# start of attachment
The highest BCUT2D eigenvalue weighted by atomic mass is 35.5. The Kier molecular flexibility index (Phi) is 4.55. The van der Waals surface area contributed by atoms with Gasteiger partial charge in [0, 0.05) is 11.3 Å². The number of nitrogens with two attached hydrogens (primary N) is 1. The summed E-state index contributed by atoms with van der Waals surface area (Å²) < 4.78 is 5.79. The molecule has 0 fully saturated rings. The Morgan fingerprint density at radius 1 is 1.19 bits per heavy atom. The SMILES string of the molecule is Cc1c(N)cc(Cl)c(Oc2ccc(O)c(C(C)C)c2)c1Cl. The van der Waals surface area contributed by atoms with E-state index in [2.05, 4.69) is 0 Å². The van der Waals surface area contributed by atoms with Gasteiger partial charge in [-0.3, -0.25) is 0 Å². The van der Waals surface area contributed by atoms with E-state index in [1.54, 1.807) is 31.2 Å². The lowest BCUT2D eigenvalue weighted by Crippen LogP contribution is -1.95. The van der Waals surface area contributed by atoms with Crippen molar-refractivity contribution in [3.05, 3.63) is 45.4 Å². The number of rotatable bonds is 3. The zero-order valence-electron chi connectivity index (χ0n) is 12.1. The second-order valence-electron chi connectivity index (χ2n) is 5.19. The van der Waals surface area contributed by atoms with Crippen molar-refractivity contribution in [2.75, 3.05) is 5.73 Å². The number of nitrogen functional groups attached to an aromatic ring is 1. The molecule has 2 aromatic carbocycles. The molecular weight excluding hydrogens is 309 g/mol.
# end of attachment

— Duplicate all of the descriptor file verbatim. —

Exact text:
The highest BCUT2D eigenvalue weighted by atomic mass is 35.5. The Kier molecular flexibility index (Phi) is 4.55. The van der Waals surface area contributed by atoms with Gasteiger partial charge in [0, 0.05) is 11.3 Å². The number of nitrogens with two attached hydrogens (primary N) is 1. The summed E-state index contributed by atoms with van der Waals surface area (Å²) < 4.78 is 5.79. The molecule has 0 fully saturated rings. The Morgan fingerprint density at radius 1 is 1.19 bits per heavy atom. The SMILES string of the molecule is Cc1c(N)cc(Cl)c(Oc2ccc(O)c(C(C)C)c2)c1Cl. The van der Waals surface area contributed by atoms with E-state index in [2.05, 4.69) is 0 Å². The van der Waals surface area contributed by atoms with Gasteiger partial charge in [-0.3, -0.25) is 0 Å². The van der Waals surface area contributed by atoms with E-state index in [1.54, 1.807) is 31.2 Å². The lowest BCUT2D eigenvalue weighted by Crippen LogP contribution is -1.95. The van der Waals surface area contributed by atoms with Crippen molar-refractivity contribution in [3.05, 3.63) is 45.4 Å². The number of rotatable bonds is 3. The zero-order valence-electron chi connectivity index (χ0n) is 12.1. The second-order valence-electron chi connectivity index (χ2n) is 5.19. The van der Waals surface area contributed by atoms with Crippen molar-refractivity contribution in [2.75, 3.05) is 5.73 Å². The number of nitrogen functional groups attached to an aromatic ring is 1. The molecule has 2 aromatic carbocycles. The molecular weight excluding hydrogens is 309 g/mol.